When Jones Riddell goes bankrupt and loses his house, he and his wife have a trial separation. Rachel returns to her home in England, while Jones takes his son, Trevor, back to the Riddell family home: North Estate and the Riddell House on Puget Sound, just outside Seattle proper. At the turn of the 20th century, Riddell House was an amazing mansion, built with the proceeds from exploiting the old growth timber that covered the Pacific Northwest. Now it’s termite eaten and unkept up; there is no money for repairs and barely enough to live on; and only Jones’s sister Serena and their father Samuel live in it. The crux of the story is that Serena and Jones want to sell the house and property to developers, so they can have the money they ‘deserve’, but Samuel, who has Alzheimer’s, refuses to do so. Years ago, an ancestor tried to make it so the property would eventually be returned to nature as a park, and this has created a conflict in the family for years.
The story is told by Trevor, looking back from adulthood to events that happened when he was barely 14, as he seeks to find the truth about what is going on in the house at that point- and digging into the past that formed it. He finds that there are a lot of secrets in the Riddell family and no one seems to want them dug up. There is a gay great-great (I think that’s right- I had a lot of trouble keeping the family linage straight) uncle and his soulmate; there is the medicine that Serena gives her father; there are hidden passages and stairwells everywhere; there is the maneuvering to get Samuel to sign a power of attorney; and there are ghosts. Lots of ghosts. Oh, and the family is seriously dysfunctional. Samuel comes closest to normal, and he’s got dementia. Jones abandons all parental care as soon as they enter Riddell House to wallow in his own problems- not that, it turns out, he hadn’t already been doing that for years. Serena is the creepiest aunt/sister/daughter ever.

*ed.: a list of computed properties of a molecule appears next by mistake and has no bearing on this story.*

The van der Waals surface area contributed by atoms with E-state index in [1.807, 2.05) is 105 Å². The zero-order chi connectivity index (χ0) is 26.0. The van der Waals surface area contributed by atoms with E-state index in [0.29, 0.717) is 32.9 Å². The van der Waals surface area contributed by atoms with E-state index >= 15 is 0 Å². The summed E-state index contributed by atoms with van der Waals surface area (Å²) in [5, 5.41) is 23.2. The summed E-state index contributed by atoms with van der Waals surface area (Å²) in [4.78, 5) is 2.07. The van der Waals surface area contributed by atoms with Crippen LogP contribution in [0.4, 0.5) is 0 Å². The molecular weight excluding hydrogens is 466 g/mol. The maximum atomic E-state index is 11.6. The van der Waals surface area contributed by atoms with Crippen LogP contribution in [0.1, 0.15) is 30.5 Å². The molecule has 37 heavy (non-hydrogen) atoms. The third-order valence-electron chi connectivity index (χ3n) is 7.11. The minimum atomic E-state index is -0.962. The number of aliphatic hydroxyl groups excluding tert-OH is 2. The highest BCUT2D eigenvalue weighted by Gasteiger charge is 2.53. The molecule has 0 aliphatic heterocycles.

I couldn’t put this book down. I couldn’t wait to find out what Trevor would discover next. But the book is not without its flaws. Trevor is altogether too calm when confronted with ghosts. What 14 year old meets a ghost for the first time and doesn’t have *some* kind of emotional reaction? Even if they aren’t scared, there would have to be at least some excitement. Likewise, all his other emotions seem damped down. This could be the result of the story being told from an adult perspective, but I thought it took a lot of the excitement out of the book. Still, four and a half stars for the way the book wouldn’t let me go.
The above is an affiliate link. If you click through and buy something, Amazon will give me a few cents.
This book was given to me free by the Amazon Vine program.
Neither of these things affected my review.